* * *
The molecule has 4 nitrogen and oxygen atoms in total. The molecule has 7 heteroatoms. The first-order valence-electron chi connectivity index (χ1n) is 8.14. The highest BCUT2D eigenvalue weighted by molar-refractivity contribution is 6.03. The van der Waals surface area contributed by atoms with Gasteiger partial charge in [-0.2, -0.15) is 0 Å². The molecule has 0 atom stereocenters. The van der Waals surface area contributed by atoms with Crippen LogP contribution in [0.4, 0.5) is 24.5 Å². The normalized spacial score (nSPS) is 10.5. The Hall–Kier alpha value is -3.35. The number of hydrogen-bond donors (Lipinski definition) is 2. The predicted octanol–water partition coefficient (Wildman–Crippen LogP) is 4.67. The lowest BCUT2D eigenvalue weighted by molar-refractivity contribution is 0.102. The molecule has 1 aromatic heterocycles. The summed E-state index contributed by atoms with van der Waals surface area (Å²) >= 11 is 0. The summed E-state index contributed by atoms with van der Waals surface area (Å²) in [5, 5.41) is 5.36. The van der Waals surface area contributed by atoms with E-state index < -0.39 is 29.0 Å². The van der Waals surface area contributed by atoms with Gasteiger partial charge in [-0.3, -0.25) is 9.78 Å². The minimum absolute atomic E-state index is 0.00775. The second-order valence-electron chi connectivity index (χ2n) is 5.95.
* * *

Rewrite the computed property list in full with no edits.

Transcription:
The molecule has 4 nitrogen and oxygen atoms in total. The molecule has 7 heteroatoms. The first-order valence-electron chi connectivity index (χ1n) is 8.14. The highest BCUT2D eigenvalue weighted by molar-refractivity contribution is 6.03. The van der Waals surface area contributed by atoms with Gasteiger partial charge in [-0.2, -0.15) is 0 Å². The molecule has 0 atom stereocenters. The van der Waals surface area contributed by atoms with Crippen LogP contribution in [0.4, 0.5) is 24.5 Å². The normalized spacial score (nSPS) is 10.5. The Hall–Kier alpha value is -3.35. The number of hydrogen-bond donors (Lipinski definition) is 2. The predicted octanol–water partition coefficient (Wildman–Crippen LogP) is 4.67. The lowest BCUT2D eigenvalue weighted by molar-refractivity contribution is 0.102. The molecule has 1 aromatic heterocycles. The summed E-state index contributed by atoms with van der Waals surface area (Å²) >= 11 is 0. The summed E-state index contributed by atoms with van der Waals surface area (Å²) in [5, 5.41) is 5.36. The van der Waals surface area contributed by atoms with E-state index < -0.39 is 29.0 Å². The van der Waals surface area contributed by atoms with Gasteiger partial charge in [-0.3, -0.25) is 9.78 Å². The minimum absolute atomic E-state index is 0.00775. The second-order valence-electron chi connectivity index (χ2n) is 5.95.